Today's News

  • Jeffries-Lee

    Chris Jeffries and Tamera and Tommy Kenyon, all of Greensburg, and Donna and Mike Lee of Campbellsville announce the forthcoming marriage of their children, Danielle Trinette Jeffries and Steven Benjamin Lee.

    Jeffries is the granddaughter of Patricia Yancey of Marshall, Ark., Florence Jeffries of Greensburg and the late Herbert Jeffries.

  • CHS Class of 1969 hosts reunion

    Campbellsville High School Class of 1969 gathered for a reunion in August at Jackson Quarters. Pictured are, from left, front: Elsie Rogers Miller, Jan Smith Feese, Patricia Coomes Scroggins, Janet Kenner Williams and Laura Sadler Harperink. Second row: Cheryl Caulk Magers, Barbara Cox Clark, Lavonna Orr Lary, Bonnie White Netherland, Darrell Kemp, Jill Netherland Caulk and Pat Newton Glasser. Third row: George Burress, Jan Poe Sapp and Patricia Curry Malone.

  • Pastor to speak at CU

    Dr. Lincoln N. Bingham, pastor of St. Paul Missionary Church at Shively Heights Baptist Church, will speak at Campbellsville University's Wednesday, Sept. 30 chapel service in Ransdell Chapel.

    Bingham's address is in conjunction with the university's observance of Dialogue on Race.

    The public is invited to attend the chapel.

    "Campbellsville University is very grateful to have Dr. Lincoln Bingham as our speaker for our Sept. 30 chapel service," said John Chowning, vice president for church and external relations and executive assistant to the president.

  • Remembering Revolutionary soldiers

    The David Allen Chapter, Daughters of the American Revolution and the Taylor County Historical Society are sponsoring a ceremony at 3 p.m. on Saturday, Nov. 7 to place additional names of Taylor County's Revolutionary Soldiers on the bronze plaque on the Taylor County Court House Square.

    And they're looking for ancestors of one of those soldiers to help sponsor the plaque.

  • Music in the Park events canceled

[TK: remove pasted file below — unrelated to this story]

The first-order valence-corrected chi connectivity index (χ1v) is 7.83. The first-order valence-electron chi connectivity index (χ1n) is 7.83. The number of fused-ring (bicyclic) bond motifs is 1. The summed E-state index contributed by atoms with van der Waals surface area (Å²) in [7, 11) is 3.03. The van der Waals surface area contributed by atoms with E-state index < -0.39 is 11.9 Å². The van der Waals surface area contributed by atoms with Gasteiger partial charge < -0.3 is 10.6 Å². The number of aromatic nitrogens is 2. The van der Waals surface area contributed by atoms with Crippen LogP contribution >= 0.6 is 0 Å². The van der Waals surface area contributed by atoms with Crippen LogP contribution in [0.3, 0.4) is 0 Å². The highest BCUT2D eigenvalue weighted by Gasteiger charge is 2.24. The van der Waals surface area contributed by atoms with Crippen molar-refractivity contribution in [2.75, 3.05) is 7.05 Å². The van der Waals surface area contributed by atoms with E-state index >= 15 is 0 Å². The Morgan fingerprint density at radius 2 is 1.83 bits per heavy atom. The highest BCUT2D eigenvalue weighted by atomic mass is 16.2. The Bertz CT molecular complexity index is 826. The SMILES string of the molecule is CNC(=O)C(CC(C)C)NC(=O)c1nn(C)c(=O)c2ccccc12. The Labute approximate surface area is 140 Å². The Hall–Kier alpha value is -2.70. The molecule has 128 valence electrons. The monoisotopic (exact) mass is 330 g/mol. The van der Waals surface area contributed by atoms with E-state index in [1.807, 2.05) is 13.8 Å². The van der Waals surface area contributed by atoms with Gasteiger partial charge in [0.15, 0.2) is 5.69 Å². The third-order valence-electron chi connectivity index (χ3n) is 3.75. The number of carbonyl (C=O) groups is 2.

This year's Music in the Park events have been canceled.

    The annual event usually features a different style of music each Friday night in September.

    The events are sponsored by Greater Campbellsville United, the City of Campbellsville and Taylor Fiscal Court.


  • Schools see mixed results on annual tests

    This year's No Child Left Behind data has left some mixed results for local school systems. Some scores are up, but several schools have been ruled as not making adequate yearly progress.

    NCLB results were released last week, along with an interim performance report that replaces CATS results. Signed into law in January 2002, the federal NCLB Act requires states to provide information on districts' progress to reach proficiency by 2014.

  • Cardinals jar Jackson 37-28

    Taylor County opened district play with a 37-8 romp on the road Friday night at Jackson County.

    After a 30-minute lightning delay five minutes into the opening period, an interception on their first play from scrimmage and a scoreless first half (due to eight first-half penalties), Lance Turpin settled in and directed the Cardinals (2-4) to a dominating offensive performance, out-gaining the Generals (0-5) 359 to 77 yards. 

  • 'Summer Memories'

    The Friends of the Taylor County Public Library hosted a free "summer memories" event Thursday.

    Though attendance was down, many activities were available, including summertime stories, crafts for children to give to their teachers, snacks and a scrapbook page for photos from summer vacations.

    The library's event next month will be a tailgate party with Campbellsville University football players.

    For more information, call the library at 465-2562.


  • No Child Left Behind and Interim Performance Reports

    Click the links below to view the No Child Left Behind and Interim Performance Reports for the Campbellsville and Taylor County school districts.




  • Interim Performance Report - Campbellsville Independent





  • Farmers to see benefits from livestock program.

    The recent rise in cost of dead livestock removal has raised important questions for landowners and conservation leaders in Taylor County. However, with new grant money the county recently received, that process has become much simpler.

    "Since the implementation of our removal program, local landowners, at no direct cost to them, can easily have their deceased animals picked up," says Kathy Hodges, a conservationist with U.S. Department of Agriculture's Natural Resources Conservation Service.